There have been inventions that were improvements to this area of piano construction. Unfortunately due to cost and other factors, many of these ideas fell by the wayside and have been long forgotten.

Here is one of the inventions that removed the wooden plank from the construction of piano building.

This is a piano built by Victorian piano builder John Brinsmead & Sons. On the 21st of May 1881 Brinsmead patented a piano so designed that the stress was horizontal. An extra perforated metal flange in the cast frame took a hollowed out threaded rod through which the string passes. To hold the rod in place there are two hexagonal nuts. On both sides of the frame there are two brass washers located on the frame, underneath the nuts, that allow the threaded rod to remain in place while tuning.

 The tuner needed a special T-shaped tool.  The tuning is much smoother and easier to accomplish than the tuning pin in the wooden plank. When applied to uprights, this kind of piano construction was called a "top-tuner" as the pins were above the plank, pointing upward instead of forward in the usual way. This type of piano build creates a “geared tuning” similar to guitar machine heads.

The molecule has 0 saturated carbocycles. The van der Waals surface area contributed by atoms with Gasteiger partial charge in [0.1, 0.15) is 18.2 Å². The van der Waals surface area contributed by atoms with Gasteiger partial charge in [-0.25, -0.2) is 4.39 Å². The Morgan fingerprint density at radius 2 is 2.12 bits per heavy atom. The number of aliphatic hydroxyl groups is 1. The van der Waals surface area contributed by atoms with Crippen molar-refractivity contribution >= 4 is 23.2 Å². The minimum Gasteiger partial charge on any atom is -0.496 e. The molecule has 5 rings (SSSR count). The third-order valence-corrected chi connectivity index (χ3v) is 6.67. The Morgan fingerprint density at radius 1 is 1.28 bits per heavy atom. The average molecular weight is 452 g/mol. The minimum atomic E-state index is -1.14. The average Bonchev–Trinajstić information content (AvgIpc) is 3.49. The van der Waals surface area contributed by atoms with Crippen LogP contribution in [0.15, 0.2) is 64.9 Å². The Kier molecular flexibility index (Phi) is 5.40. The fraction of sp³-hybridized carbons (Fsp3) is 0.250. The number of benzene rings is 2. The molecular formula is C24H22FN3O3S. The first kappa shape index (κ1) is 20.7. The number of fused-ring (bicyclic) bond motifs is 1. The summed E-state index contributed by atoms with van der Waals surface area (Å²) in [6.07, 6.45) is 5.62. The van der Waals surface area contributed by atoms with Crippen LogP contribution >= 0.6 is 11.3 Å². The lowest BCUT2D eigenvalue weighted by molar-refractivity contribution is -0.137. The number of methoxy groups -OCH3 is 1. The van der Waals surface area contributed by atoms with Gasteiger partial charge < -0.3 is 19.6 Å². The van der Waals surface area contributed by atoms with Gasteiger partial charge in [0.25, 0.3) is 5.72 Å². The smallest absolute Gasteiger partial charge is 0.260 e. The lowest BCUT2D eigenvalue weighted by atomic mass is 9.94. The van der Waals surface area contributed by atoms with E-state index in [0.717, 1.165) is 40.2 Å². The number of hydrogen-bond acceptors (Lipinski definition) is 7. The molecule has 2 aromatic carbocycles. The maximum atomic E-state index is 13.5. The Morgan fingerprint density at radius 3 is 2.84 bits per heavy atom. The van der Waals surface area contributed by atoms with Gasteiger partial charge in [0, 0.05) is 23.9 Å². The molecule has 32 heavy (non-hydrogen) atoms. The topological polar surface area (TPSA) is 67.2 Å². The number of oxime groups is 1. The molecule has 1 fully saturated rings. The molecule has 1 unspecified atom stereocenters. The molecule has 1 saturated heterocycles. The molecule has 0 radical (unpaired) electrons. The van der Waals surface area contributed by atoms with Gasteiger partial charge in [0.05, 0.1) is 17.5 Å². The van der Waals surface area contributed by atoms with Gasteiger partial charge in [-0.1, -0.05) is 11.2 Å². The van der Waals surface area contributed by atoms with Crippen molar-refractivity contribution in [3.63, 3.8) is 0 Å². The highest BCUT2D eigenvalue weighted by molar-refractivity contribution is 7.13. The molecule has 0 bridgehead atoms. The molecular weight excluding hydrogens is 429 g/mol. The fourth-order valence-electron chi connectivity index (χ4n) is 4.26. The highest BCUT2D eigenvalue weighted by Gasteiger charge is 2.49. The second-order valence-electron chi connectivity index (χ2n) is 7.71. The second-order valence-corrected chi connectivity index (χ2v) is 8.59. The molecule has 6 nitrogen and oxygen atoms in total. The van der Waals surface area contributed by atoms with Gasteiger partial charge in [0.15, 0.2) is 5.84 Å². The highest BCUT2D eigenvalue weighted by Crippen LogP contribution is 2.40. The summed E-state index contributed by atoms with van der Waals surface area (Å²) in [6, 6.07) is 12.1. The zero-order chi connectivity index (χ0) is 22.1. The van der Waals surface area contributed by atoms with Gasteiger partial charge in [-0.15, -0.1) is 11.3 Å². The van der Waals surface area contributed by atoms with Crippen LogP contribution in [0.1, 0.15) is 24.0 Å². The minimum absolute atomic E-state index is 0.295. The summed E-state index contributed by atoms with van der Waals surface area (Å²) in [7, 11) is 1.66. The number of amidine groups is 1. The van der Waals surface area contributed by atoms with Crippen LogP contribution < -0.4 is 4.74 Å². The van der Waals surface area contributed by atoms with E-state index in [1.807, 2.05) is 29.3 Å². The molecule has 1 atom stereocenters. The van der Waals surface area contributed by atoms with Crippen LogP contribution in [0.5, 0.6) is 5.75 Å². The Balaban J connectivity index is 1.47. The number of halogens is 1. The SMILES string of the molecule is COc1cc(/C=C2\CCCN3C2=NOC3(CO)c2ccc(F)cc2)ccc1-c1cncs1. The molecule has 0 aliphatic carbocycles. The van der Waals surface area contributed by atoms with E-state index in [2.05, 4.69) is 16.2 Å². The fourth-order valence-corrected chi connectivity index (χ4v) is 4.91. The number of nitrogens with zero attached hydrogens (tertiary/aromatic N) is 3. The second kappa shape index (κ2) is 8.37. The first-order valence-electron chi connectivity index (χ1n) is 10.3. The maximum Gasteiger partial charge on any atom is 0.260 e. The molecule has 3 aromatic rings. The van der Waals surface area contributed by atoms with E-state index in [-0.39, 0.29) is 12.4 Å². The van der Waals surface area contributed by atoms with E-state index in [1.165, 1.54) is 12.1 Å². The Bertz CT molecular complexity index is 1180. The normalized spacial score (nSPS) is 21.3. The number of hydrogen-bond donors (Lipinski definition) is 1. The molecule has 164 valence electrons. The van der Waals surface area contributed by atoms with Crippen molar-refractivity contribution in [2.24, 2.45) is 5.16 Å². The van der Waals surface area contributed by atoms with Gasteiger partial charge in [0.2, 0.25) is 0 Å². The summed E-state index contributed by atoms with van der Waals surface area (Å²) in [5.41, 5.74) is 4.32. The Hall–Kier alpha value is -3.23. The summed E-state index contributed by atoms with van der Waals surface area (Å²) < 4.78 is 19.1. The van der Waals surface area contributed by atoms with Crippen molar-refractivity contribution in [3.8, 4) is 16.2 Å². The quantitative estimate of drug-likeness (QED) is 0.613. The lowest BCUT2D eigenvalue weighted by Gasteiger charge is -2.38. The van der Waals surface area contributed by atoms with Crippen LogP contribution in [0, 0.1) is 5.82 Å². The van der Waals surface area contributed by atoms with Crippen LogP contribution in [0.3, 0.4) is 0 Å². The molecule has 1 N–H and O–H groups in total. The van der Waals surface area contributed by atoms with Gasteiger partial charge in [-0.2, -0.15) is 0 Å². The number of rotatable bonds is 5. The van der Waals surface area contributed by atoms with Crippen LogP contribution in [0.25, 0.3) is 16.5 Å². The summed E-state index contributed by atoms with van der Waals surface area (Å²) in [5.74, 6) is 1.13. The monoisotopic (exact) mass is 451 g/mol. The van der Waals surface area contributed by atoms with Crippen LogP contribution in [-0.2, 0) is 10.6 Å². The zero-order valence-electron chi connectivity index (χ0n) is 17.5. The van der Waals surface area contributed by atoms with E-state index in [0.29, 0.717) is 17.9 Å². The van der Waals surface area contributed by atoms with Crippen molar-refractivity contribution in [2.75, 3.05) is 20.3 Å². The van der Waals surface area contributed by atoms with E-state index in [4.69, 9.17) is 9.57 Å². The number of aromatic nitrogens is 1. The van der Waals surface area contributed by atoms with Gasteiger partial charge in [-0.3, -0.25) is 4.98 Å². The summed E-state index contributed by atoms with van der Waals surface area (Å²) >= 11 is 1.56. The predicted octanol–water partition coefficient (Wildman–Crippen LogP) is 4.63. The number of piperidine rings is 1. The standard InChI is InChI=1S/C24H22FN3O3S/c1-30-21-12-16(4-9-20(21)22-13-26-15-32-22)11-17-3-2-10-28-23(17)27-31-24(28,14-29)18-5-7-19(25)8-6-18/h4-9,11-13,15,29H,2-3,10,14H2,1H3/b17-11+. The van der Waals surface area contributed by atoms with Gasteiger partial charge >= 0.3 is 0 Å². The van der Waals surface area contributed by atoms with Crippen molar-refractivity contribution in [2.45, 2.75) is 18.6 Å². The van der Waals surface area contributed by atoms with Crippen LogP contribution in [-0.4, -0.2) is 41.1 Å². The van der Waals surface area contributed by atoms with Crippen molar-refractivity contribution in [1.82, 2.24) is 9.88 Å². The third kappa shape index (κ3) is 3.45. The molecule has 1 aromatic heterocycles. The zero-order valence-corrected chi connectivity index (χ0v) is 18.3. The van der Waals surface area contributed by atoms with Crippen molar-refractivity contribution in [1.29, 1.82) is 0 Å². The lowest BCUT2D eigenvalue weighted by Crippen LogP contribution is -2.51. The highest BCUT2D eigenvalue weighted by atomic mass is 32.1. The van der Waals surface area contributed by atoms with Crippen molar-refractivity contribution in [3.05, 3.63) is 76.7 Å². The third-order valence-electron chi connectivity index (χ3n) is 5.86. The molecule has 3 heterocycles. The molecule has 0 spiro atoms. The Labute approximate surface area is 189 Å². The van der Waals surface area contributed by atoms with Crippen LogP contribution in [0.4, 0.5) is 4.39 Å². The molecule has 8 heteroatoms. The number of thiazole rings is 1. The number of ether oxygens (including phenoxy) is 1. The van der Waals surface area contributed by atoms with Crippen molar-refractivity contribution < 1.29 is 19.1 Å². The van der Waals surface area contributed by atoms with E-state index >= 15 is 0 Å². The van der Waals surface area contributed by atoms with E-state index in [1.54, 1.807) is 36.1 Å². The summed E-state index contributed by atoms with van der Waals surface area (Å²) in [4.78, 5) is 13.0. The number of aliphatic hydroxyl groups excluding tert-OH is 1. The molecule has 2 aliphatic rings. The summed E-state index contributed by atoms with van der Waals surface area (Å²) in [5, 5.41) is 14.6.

Over the years Brinsmead made many improvements to this design. Because the strings are fixed in an entirely different way, many technicians refused to replace broken strings or wire in these instruments.
 Many technicians of the day and in later years refused to work on them at all. This resistance to change, along with the cost of production, where most likely the main reasons that inventions such as this did not become mainstream in piano building. In my view this idea not becoming mainstream in piano construction was unfortunate; every piano should have geared down tuning.

 These instruments are not rare or valuable; thousands of them were made in the 1880-90’s and still remain in Britain. Most of them today could be purchased for under $100.00. 

The Brinsmead’s called this the Patented Tuning Device. Here are some photos of the Brinsmead invention on a grand piano. This instrument remains in tune for long periods of time; I have only tuned this instrument twice in the last 20 years. Enjoy the photos below at this link provided.


Also, here is a link to some history of the Victorian piano maker John Brinsmead & Sons. Happy reading...